[ILB: For more on the AG's "responsible procreation" argument, see this Aug. 23, 2012 ILB post, which traces its roots to the State's arguments in the 2005 Court of Appeals challenge to Indiana's marriage laws in the case of Morrison v. Sadler.]
Zoeller's office in recent years wrote briefs in defense of other states' bans and defended challenges to Indiana's law filed after the Supreme Court ruled unconstitutional a ban on providing federal benefits to married gay and lesbian couples.
Although some attorneys general have declined in recent years to defend their state's bans, they had a duty to do so, Zoeller argues in a recent article in the Indiana Law Journal. Attorneys general should always defend a state statute, even if it's a weak defense, unless there is no chance of prevailing based on past court rulings, he wrote. * * *
But Zoeller's obligation to defend Indiana's statute ended last year when the Supreme Court rejected the state's appeal of the 7th U.S. Circuit Court of Appeals' decision, according to his spokesman.
"Attorney General Zoeller decided after the Supreme Court declined to hear Indiana's case that we had fulfilled our duty to defend the statute and our office would not join in the amicus briefs in Obergefell v. Hodges," spokesman Bryan Corbin said of the pending case.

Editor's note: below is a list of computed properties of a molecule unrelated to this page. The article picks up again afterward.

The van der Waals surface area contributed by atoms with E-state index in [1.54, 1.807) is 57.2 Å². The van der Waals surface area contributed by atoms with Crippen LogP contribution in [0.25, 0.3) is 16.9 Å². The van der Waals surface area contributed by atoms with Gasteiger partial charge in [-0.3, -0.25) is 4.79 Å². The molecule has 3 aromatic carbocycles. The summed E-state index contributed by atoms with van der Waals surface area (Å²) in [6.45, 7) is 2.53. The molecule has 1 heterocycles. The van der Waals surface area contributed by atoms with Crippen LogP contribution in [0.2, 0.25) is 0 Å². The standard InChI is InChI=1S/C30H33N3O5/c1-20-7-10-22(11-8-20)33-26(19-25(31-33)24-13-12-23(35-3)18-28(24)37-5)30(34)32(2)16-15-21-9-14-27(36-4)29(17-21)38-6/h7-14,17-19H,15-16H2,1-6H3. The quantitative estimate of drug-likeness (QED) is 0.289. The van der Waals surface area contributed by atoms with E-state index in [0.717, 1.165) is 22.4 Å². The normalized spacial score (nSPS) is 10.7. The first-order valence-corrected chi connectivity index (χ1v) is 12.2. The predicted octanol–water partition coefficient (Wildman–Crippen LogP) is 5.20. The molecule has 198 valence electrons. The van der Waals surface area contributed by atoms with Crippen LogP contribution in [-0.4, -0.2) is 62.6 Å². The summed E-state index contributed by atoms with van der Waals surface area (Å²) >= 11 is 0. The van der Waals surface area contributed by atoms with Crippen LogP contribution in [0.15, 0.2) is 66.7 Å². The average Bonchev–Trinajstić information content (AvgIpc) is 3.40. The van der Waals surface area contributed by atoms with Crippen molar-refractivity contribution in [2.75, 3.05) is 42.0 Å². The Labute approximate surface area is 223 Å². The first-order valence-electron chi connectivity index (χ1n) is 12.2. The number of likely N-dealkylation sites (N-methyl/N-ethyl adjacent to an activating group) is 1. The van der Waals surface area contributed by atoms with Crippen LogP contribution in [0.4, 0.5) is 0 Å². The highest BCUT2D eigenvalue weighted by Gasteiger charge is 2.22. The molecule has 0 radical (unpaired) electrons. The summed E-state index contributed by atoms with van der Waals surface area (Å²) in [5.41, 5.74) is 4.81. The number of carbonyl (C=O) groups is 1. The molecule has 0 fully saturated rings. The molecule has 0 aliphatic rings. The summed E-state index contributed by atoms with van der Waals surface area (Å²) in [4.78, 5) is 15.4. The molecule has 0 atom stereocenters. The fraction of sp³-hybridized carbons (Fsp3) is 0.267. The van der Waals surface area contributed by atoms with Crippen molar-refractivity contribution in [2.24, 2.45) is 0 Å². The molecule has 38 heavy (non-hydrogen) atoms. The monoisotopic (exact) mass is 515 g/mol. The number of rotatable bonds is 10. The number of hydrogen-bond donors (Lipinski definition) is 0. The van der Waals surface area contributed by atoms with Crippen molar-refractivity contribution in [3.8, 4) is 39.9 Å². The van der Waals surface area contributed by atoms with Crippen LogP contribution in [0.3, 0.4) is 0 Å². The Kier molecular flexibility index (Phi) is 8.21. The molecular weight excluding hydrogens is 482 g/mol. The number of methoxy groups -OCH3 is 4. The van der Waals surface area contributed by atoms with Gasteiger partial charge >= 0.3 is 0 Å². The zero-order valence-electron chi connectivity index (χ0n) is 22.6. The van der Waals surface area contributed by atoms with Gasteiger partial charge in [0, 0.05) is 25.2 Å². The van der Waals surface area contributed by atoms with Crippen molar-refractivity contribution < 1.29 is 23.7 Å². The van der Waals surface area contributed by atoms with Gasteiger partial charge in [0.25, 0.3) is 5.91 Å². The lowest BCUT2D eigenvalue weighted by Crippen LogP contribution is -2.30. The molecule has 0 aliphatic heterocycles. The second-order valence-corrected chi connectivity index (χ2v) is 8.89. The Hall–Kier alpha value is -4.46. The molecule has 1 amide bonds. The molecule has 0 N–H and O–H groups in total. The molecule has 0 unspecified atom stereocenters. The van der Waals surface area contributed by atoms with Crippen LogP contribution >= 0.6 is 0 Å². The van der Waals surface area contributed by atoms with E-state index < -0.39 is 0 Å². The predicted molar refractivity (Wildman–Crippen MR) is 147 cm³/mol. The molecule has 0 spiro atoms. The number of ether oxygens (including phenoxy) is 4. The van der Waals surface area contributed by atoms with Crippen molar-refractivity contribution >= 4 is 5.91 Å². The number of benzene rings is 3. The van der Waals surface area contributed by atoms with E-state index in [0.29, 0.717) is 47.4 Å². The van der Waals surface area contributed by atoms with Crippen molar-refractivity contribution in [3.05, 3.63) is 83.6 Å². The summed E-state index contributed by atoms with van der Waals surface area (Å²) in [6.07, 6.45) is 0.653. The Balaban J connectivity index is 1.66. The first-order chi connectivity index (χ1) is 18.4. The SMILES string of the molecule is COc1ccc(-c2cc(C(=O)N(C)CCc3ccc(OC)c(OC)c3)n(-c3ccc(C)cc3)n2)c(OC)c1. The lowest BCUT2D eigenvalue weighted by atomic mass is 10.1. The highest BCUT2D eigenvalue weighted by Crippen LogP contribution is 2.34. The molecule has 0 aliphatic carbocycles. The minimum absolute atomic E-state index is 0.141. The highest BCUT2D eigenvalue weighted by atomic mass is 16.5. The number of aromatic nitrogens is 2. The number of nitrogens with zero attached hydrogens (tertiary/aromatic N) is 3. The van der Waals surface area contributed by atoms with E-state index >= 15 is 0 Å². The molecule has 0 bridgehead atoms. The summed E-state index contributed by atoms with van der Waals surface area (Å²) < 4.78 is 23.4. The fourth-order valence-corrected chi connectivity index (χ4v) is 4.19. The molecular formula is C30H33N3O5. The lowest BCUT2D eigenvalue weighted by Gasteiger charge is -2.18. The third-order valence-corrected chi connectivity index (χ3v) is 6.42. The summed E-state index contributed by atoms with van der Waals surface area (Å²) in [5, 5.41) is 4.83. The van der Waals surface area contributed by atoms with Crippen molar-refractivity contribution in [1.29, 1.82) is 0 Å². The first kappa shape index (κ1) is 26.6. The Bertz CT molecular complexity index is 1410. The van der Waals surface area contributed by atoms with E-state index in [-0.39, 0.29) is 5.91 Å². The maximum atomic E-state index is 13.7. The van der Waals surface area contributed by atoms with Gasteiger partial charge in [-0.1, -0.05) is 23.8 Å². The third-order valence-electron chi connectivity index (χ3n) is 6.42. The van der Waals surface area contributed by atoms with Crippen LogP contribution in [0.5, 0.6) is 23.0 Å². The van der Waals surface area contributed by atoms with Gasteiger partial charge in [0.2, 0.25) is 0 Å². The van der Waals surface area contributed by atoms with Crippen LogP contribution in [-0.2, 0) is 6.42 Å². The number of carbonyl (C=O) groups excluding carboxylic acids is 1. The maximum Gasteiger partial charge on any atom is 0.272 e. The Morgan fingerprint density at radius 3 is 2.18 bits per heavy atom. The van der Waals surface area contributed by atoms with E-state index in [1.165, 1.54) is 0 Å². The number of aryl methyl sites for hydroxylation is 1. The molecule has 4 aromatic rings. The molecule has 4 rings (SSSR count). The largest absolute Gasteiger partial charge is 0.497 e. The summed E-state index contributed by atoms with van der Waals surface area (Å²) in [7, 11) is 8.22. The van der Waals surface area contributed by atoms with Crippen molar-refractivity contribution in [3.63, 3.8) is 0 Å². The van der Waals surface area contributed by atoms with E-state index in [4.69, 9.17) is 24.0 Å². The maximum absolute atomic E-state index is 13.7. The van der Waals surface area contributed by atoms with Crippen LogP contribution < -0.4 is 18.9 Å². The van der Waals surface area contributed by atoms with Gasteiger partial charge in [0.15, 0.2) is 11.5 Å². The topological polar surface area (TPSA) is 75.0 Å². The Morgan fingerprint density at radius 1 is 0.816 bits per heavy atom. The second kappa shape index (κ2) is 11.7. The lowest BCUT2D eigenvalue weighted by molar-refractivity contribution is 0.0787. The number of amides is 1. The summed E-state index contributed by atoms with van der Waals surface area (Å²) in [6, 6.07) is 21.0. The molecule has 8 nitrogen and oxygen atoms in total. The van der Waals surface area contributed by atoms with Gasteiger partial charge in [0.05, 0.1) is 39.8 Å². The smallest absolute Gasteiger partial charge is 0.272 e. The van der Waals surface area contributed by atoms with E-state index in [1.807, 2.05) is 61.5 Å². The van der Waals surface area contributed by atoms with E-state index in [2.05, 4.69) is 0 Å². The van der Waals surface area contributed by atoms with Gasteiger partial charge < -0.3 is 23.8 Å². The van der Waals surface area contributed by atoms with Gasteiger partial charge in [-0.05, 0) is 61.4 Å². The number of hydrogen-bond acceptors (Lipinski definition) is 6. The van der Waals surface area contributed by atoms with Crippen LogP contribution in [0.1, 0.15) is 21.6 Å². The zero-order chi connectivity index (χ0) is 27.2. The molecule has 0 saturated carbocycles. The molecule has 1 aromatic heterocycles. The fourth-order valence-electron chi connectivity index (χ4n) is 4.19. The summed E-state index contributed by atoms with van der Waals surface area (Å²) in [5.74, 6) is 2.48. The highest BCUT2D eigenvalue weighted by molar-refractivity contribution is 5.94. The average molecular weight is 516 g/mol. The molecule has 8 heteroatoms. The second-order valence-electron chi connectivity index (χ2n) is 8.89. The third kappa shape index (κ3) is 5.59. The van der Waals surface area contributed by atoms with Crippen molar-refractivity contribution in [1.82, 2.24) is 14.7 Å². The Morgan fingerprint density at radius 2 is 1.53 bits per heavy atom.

That decision was a surprise to Steve Sanders, an Indiana University Maurer School of Law professor who co-wrote a brief supporting the challenge to the bans in Michigan, Ohio, Kentucky and Tennessee.
"The Indiana attorney general's office had been sticking its nose into marriage cases that it had no direct connection to for years," Sanders said. "So the fact that they now have finally thrown in the towel, when the issue is on the brink of a Supreme Court decision, really does surprise me." * * *
But Jim Bopp, a Terre Haute lawyer who authored a brief supporting state bans that was submitted by conservative members of the Republican National Committee, said Zoeller should not have given up the fight.
"If the court rules in favor of traditional marriage, then Indiana's law will go back into effect," Bopp said. "The whole future of Indiana's current law will be affected by the decision of the court in this case."
Posted by Marcia Oddi on April 27, 2015 09:48 AM
Posted to Indiana Government